Byline: The Log Staff
SAN DIEGO (AP) — A Coast Guardsman fired several gunshots from an inflatable boat before it was slammed by another vessel Dec. 2 in a crash that caused the first American law enforcement fatality since the smuggling of drugs and immigrants by boat began spiking along the California coast several years ago.
A criminal complaint filed Dec. 3 against two Mexican nationals aboard the suspect vessel disclosed the gunshots and other measures taken by the crew to avoid getting hit early Sunday off Santa Cruz Island.
Chief Petty Officer Terrell Horne III, 34, died from head trauma after being struck by a propeller. The complaint doesn’t say which boat hit him.
Horne was assigned to the 87-foot Coast Guard Cutter Halibut, based in Marina del Rey, which was dispatched after a Coast Guard C-130 plane reportedly spotted a 30-foot panga running without lights near Santa Cruz Island. The panga was suspected of involvement in a drug smuggling operation.
The cutter carries a 21-foot rigid-hull inflatable boat that the Coast Guard routinely uses on missions that require more speed and agility than the cutter can deliver.
Using the inflatable boat, Horne and his team came within about 20 yards of the suspect vessel at 1:20 a.m. The Coast Guard boat flashed its blue lights and the crew ordered the suspects to stop in English and Spanish, before the panga gunned its engine and powered toward the inflatable at high speed, knocking Horne and colleague Brandon Langdon into the water, the complaint states.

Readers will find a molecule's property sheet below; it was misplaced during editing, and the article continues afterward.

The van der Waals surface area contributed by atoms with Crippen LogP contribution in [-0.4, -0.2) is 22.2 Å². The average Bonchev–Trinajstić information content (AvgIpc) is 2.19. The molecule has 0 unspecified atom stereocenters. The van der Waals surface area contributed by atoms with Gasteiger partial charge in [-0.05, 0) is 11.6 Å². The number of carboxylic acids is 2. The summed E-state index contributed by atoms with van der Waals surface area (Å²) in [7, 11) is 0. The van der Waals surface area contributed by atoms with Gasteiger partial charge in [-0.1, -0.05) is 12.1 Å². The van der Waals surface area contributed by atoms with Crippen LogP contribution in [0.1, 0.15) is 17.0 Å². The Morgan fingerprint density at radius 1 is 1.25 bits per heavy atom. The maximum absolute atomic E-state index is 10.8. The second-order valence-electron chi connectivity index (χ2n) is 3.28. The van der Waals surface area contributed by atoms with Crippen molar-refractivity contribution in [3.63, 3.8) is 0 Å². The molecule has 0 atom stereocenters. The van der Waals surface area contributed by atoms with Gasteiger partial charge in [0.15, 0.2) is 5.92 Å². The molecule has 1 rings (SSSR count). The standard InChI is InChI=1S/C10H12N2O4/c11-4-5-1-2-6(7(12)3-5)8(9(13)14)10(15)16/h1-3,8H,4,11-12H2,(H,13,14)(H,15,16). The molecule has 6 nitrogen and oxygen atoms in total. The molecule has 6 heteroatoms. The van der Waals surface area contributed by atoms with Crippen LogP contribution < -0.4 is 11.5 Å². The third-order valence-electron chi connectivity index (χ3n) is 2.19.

Jonathan D’Arcy, one of four officers on the inflatable boat, fired several shots at the panga to avoid a collision, the complaint said. Crewmember Michael Walker attempted to steer out of the way, but the panga struck the front and left side of the Coast Guard boat.
Langdon was treated for a knee injury. D’Arcy and Walker were unharmed.
Coast Guard crews followed the suspects by air and sea for nearly four hours until the vessel’s engine died 20 miles north of the Mexican border.
An officer used pepper spray on suspects Jose Meija Leyva and Manuel Beltran Higuera, who were charged with killing a federal officer while the officer was on duty.
Meija Leyva identified himself as the captain and told authorities he was taking gasoline to lost friends, according to the complaint. Beltran Higuera told authorities he was offered $3,000 to deliver gasoline to another boat that was waiting for them, but they never found it.
Attorneys for the men did not respond to phone messages seeking comment. A judge scheduled a preliminary hearing for Dec. 17.
“We are deeply saddened by the loss of our shipmate,” said Coast Guard Commandant Adm. Robert J. Papp. “Our thoughts and prayers go out to his family and friends, and his shipmates aboard Coast Guard Cutter Halibut. We are focused on supporting them during this very difficult time.
“Our fallen shipmate stood the watch on the front lines protecting our nation, and we are all indebted to him for his service and sacrifice,” Adm. Papp said. “I commend the responding Coast Guard and Customs and Border Protection units, whose quick actions led to the successful interdiction and apprehension of those believed to be involved.”
The incident remained under investigation at press time.